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Is It Actually Harder to Get Drunk on the Third Night of a Bender?

The answer is not quite as important as how terrible it is for your body to even try

On the third night of binge drinking, you looked at your sweaty, tired reflection in that fourth shot of whiskey and thought, This isn’t working the same way it did two nights ago.

Well, friend, you’re right — and you’re not alone (although you’re also not exactly in great company). Going out hard on nights two, three and four really is different.

The bodybuilding bros feel your pain: “Anyone else have trouble partying two nights in a row?” asked one guy in a bodybuilding forum. One reply suggested it’s an age thing: “It used to be easier when I was younger. Now I try to avoid doing the two-night thing since I barely can sleep when I drink and partying the next day can be a struggle.”

These guys are, essentially, complaining about the physiological anguish that comes with binge drinking, a popular form of self harm well known to most experts (and college students). In 2014, a government group set up to promote healthy living in the U.K. noted in a 92-page report that people should avoid drinking on consecutive days if they want to avoid health conditions like cancer, heart disease or cirrhosis of the liver. “The report will say that drinking alcohol regularly, even if it only just over the ‘low-risk’ guideline — the equivalent of two pints for men — can lead to health problems in later life,” reports the Independent.

Not to mention, in 2017, researchers at the University of Rochester Medical Center found that binge drinkers who drank on two consecutive days were more likely to experience increased rates of atherosclerosis — clogged arteries — than those who drink moderately. “[Researcher John P.] Cullen says it’s not exactly the alcohol that poses the problem when you drink a lot. The real problem seems to be acetaldehyde and the other byproducts your liver pumps out after breaking down the alcohol,” reported Men’s Health.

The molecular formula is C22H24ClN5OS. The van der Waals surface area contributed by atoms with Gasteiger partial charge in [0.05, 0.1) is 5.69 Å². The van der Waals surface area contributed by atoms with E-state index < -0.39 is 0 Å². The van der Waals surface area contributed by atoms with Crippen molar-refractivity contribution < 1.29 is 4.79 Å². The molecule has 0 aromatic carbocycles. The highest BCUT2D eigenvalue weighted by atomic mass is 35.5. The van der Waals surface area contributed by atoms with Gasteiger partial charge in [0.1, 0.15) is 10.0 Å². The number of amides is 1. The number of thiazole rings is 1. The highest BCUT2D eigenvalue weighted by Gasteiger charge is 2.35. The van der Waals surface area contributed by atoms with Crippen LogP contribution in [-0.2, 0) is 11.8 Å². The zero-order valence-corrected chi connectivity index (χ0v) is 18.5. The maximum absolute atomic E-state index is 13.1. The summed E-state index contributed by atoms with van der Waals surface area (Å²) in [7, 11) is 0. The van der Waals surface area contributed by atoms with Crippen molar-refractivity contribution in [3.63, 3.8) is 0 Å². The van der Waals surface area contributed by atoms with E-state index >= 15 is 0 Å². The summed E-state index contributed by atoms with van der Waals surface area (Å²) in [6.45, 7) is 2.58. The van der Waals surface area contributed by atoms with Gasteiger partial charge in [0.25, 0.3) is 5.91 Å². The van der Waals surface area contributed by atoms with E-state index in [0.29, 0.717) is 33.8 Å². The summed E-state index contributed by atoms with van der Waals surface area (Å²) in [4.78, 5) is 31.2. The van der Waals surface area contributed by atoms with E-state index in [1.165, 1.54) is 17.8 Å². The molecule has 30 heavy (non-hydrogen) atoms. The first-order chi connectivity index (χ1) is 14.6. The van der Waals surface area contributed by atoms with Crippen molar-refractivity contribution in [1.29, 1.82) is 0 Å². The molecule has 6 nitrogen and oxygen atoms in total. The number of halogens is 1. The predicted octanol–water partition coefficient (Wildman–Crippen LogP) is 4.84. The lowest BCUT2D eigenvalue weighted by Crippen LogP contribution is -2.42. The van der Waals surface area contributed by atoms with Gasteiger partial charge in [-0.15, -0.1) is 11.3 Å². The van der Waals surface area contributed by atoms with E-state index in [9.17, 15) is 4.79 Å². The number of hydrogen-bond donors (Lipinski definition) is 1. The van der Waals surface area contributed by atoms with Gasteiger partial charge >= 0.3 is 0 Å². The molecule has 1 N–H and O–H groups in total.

All of which means, yes, it is really bad for you to binge drink on consecutive nights. But the question remains: Is it also more difficult to locate the sweet vibrations on night two or three of your “you-can-take-the-kid-out-of-college-but-I-dare-you-to-take-the-bottle-of-vodka-out-of-my-cold-dead-hands” bender?

Not according to the “shampoo effect,” which Urban Dictionary defines as “a residual drug or alcohol phenomenon in which, during a period after a heavy binge, only a small amount of the recently abused substance is needed to re-activate your buzz. So named after what happens in the shower when you ‘rinse and repeat’: only a tiny bit of shampoo is needed the second time around to achieve a full sudsy lather.”

Based on that theory, finding your buzz on night three should be a walk in the park. That Men’s Health article above agrees, comparing drinking on consecutive nights to “punching a bewildered boxer who’s still on one knee and struggling to get back up after a KO.”

But according to the slightly more credible National Institute on Alcohol Abuse and Alcoholism director George Koob, the shampoo effect is overstated, and, in fact, the opposite may be true. “A person can develop a tolerance toward alcohol after just one session of binge-drinking,” says Koob. “Pharmacodynamic tolerance is the body and brain reacting against the alcohol — trying to block its effects. A similar thing happens with opiates, but it’s more of a pain response.”

In other words, the bodybuilding party dudes may be right: Some people really will find it harder to party on night three of the bachelor party. Thanks, bros!